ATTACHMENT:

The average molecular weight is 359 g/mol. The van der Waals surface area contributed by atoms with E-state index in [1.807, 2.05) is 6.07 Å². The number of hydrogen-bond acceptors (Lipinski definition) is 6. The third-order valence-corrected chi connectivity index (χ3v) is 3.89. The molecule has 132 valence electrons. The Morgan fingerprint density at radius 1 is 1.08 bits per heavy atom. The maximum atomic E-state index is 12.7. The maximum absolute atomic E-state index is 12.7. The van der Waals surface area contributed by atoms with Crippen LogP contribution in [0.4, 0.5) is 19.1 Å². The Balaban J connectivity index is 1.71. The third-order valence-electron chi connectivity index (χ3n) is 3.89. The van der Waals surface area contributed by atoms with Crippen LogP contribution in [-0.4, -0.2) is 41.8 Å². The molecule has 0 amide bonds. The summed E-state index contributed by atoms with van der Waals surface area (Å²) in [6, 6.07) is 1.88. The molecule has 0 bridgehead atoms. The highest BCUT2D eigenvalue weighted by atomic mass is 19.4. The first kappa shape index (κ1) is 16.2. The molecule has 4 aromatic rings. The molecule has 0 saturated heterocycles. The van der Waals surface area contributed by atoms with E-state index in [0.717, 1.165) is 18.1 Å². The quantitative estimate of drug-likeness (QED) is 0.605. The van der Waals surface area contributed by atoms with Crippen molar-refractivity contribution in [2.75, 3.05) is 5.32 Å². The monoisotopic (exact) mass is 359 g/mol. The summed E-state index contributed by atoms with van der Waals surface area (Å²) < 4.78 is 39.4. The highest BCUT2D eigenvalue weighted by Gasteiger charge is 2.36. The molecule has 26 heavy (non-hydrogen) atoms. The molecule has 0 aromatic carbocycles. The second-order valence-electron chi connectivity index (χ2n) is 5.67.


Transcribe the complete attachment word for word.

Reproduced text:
The average molecular weight is 359 g/mol. The van der Waals surface area contributed by atoms with E-state index in [1.807, 2.05) is 6.07 Å². The number of hydrogen-bond acceptors (Lipinski definition) is 6. The third-order valence-corrected chi connectivity index (χ3v) is 3.89. The molecule has 132 valence electrons. The Morgan fingerprint density at radius 1 is 1.08 bits per heavy atom. The maximum atomic E-state index is 12.7. The maximum absolute atomic E-state index is 12.7. The van der Waals surface area contributed by atoms with Crippen LogP contribution in [0.4, 0.5) is 19.1 Å². The Balaban J connectivity index is 1.71. The third-order valence-electron chi connectivity index (χ3n) is 3.89. The van der Waals surface area contributed by atoms with Crippen LogP contribution in [-0.4, -0.2) is 41.8 Å². The molecule has 0 amide bonds. The summed E-state index contributed by atoms with van der Waals surface area (Å²) in [6, 6.07) is 1.88. The molecule has 0 bridgehead atoms. The highest BCUT2D eigenvalue weighted by atomic mass is 19.4. The first kappa shape index (κ1) is 16.2. The molecule has 4 aromatic rings. The molecule has 0 saturated heterocycles. The van der Waals surface area contributed by atoms with E-state index in [0.717, 1.165) is 18.1 Å². The quantitative estimate of drug-likeness (QED) is 0.605. The van der Waals surface area contributed by atoms with Crippen molar-refractivity contribution in [2.75, 3.05) is 5.32 Å². The monoisotopic (exact) mass is 359 g/mol. The summed E-state index contributed by atoms with van der Waals surface area (Å²) < 4.78 is 39.4. The highest BCUT2D eigenvalue weighted by Gasteiger charge is 2.36. The molecule has 26 heavy (non-hydrogen) atoms. The molecule has 0 aromatic carbocycles. The second-order valence-electron chi connectivity index (χ2n) is 5.67.